Given how critical it is for privately held business owners to know what their company is worth, I thought I would visit the topic this Saturday evening. If nothing else, if you are doing any estate planning at all, or planning for the future both personally and professionally knowing what your company is worth is vital. Most business owners have somewhere between 80-90% of their personal net worth tied up in one highly illiquid (not easily converted into cash) asset: the company they own.
Not only does this make estate planning tough, it also exposes the financial legacy you may want to leave behind to your offspring to tremendous risk. Even if you are not planning to exit any time soon, understanding what drives the value of your company today will allow you to take steps over the years to enhance and grow. Again, I am stressing understanding key drivers are extremely important.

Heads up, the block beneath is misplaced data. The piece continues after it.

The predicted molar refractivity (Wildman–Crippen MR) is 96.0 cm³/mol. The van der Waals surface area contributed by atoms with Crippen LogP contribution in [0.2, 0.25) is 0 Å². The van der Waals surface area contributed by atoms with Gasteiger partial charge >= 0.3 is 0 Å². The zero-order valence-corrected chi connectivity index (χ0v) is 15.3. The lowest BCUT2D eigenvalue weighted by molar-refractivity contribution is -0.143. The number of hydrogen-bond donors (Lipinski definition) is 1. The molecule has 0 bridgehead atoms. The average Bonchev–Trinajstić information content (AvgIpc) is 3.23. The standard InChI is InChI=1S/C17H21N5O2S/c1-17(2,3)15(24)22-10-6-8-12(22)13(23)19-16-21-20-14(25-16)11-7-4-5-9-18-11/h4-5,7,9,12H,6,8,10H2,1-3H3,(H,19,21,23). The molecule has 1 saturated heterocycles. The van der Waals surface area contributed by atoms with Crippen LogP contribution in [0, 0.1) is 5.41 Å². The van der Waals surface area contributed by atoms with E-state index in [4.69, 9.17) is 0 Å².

Here are 8 key drivers I want to share with you that are critical when determining how valuable your business is.
8 Drivers of Company Value
Your history of producing revenue, profit and strong cash flow combined with the professionalism of your record keeping, in other words, “clean books”.
Your likelihood to grow your business in the future and at what rate.
How dependent your business is on any one employee, client, or referral source.
Valuation “Teeter Totter”:
Whether your business is a cash suck or a cash spigot.
The proportion and quality of automatic, recurring revenue you collect each month.
How well differentiated your business is from competitors in your market.
The likelihood that your clients will use you again and also refer you.
I saved the best for last...
“Hub & Spoke”:
How your business would perform if you were unexpectedly unable to work for a period of three months. Yes...three months.
I completely understand. Running a business causes owners to make dozens of decisions daily, many times without much advance thought and consideration. Unfortunately, it can become easy to lose perspective amidst competing priorities and deadlines. Understanding what makes a strong healthy, thriving business is important for many reasons. Having the perspective of a potential buyer provides a look into how others would view the business, the size and scope of the asset that has been created, and identification of important and sometime latent value drives.